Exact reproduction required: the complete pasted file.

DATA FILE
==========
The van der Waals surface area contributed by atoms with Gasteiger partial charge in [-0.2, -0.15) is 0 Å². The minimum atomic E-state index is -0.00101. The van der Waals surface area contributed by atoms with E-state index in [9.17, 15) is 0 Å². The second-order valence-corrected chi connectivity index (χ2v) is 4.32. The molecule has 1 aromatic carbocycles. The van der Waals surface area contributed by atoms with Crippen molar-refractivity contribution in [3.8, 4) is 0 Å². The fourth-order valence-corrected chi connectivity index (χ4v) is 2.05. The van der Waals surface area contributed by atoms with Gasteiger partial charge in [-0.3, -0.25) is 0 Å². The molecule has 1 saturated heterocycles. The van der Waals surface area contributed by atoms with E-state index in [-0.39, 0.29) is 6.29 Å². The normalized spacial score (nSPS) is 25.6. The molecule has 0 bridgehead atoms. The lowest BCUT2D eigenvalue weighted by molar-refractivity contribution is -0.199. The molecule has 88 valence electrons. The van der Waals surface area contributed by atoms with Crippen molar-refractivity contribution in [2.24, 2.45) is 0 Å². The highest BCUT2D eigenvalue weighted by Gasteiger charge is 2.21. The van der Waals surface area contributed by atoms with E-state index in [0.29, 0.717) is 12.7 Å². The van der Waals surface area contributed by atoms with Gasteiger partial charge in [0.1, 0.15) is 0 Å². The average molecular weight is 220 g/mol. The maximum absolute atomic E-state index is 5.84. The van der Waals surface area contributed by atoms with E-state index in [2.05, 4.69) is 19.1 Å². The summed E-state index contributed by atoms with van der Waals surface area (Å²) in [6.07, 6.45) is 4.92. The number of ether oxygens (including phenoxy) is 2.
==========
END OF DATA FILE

The van der Waals surface area contributed by atoms with Gasteiger partial charge in [-0.2, -0.15) is 0 Å². The minimum atomic E-state index is -0.00101. The van der Waals surface area contributed by atoms with E-state index in [9.17, 15) is 0 Å². The second-order valence-corrected chi connectivity index (χ2v) is 4.32. The molecule has 1 aromatic carbocycles. The van der Waals surface area contributed by atoms with Crippen molar-refractivity contribution in [3.8, 4) is 0 Å². The fourth-order valence-corrected chi connectivity index (χ4v) is 2.05. The van der Waals surface area contributed by atoms with Gasteiger partial charge in [-0.3, -0.25) is 0 Å². The molecule has 1 saturated heterocycles. The van der Waals surface area contributed by atoms with E-state index in [-0.39, 0.29) is 6.29 Å². The normalized spacial score (nSPS) is 25.6. The molecule has 0 bridgehead atoms. The lowest BCUT2D eigenvalue weighted by molar-refractivity contribution is -0.199. The molecule has 88 valence electrons. The van der Waals surface area contributed by atoms with Crippen molar-refractivity contribution in [2.24, 2.45) is 0 Å². The highest BCUT2D eigenvalue weighted by Gasteiger charge is 2.21. The van der Waals surface area contributed by atoms with E-state index in [0.29, 0.717) is 12.7 Å². The van der Waals surface area contributed by atoms with Gasteiger partial charge in [0.1, 0.15) is 0 Å². The average molecular weight is 220 g/mol. The maximum absolute atomic E-state index is 5.84. The van der Waals surface area contributed by atoms with E-state index in [2.05, 4.69) is 19.1 Å². The summed E-state index contributed by atoms with van der Waals surface area (Å²) in [6.07, 6.45) is 4.92. The number of ether oxygens (including phenoxy) is 2.